No one knows for sure what has caused the
skyrocketing numbers of children diagnosed
with autism. Because of the gender bias
and because so many families have more
than one child with the disorder, several
ongoing studies are focusing on the
existence of a genetic link or mutation.
Other scientists are examining
environmental factors like diet, vaccinations
and pesticide exposure.

Part of the rise in incidence may be
attributed to a change in the definition of
autism spectrum disorders. For many years
it was easy to tell children who fit the classic
diagnosis of autism: An inability to relate to
others, poor or no speech, violent or
self-injurious behavior, repetitive or
seemingly meaningless activities. However,
the diagnosis has evolved to include
children who relate fairly well socially but
who have delays in other areas like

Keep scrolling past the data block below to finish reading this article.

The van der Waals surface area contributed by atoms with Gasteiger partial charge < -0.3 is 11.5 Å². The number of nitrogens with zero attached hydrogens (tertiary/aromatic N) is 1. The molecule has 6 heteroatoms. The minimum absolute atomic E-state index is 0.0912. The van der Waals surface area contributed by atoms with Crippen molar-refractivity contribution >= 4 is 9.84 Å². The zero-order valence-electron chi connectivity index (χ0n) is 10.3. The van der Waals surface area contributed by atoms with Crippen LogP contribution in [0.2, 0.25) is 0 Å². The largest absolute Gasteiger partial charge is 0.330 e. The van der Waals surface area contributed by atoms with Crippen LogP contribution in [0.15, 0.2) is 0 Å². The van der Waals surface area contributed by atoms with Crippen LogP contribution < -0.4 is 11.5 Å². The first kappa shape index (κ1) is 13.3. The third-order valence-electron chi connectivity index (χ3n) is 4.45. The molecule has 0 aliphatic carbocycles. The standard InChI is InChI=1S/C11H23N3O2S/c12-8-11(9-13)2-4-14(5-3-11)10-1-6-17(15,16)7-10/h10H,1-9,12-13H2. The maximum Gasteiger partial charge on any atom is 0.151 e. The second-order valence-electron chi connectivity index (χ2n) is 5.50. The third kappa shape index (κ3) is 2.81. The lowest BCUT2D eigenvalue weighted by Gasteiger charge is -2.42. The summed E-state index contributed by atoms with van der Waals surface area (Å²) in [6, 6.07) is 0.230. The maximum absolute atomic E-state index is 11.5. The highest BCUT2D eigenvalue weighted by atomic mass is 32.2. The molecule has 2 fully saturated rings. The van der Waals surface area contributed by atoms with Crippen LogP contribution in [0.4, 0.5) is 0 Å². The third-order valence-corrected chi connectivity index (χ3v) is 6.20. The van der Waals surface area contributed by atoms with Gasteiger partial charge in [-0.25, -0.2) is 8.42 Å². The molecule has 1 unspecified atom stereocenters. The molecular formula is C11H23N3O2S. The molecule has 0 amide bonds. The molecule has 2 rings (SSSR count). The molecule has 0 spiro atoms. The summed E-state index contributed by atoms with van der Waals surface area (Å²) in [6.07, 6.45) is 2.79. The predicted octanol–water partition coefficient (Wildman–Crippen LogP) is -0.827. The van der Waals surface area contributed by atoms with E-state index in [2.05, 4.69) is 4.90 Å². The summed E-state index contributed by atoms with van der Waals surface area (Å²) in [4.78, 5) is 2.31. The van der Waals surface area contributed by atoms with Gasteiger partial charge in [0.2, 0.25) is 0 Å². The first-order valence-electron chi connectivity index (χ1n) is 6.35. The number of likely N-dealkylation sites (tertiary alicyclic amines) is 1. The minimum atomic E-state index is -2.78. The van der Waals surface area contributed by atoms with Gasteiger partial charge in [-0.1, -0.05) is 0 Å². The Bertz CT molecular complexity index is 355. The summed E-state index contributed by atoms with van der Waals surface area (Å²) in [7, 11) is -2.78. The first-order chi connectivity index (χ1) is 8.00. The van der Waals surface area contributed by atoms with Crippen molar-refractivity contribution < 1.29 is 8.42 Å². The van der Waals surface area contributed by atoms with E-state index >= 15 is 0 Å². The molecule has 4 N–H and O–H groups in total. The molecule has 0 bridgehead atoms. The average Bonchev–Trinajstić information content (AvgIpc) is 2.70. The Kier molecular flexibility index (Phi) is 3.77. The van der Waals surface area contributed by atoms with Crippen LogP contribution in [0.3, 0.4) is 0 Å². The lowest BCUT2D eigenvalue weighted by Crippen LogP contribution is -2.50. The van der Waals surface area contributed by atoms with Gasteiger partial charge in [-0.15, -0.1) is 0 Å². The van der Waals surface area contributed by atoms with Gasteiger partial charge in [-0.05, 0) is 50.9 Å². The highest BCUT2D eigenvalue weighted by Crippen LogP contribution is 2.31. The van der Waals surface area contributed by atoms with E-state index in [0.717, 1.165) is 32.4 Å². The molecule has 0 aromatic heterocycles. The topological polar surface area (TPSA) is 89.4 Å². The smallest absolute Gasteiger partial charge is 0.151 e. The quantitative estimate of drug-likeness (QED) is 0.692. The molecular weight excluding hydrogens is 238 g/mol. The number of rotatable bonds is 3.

language or fine motor skills. (This is
sometimes called pervasive developmental
delay, not otherwise specified or
PDD-NOS.) On the other end of the
spectrum are children who have solid
communication skills but find it difficult to
relate to other people, sometimes
becoming obsessed with a narrow range of
ideas or objects, a disorder known as
Aspergers Syndrome.

But Lutzker said the change in evaluations
cannot completely explain what
professionals are seeing in their offices.

“It’s an interesting dilemma: Is it that we are
more aware of autism or are there truly
more incidents? I’m inclined to lean toward
more incidents just because of the endless
number of children we are seeing these
days,” he said.

Lutzker, a behavioral psychologist, is a
strong advocate of the discrete trial training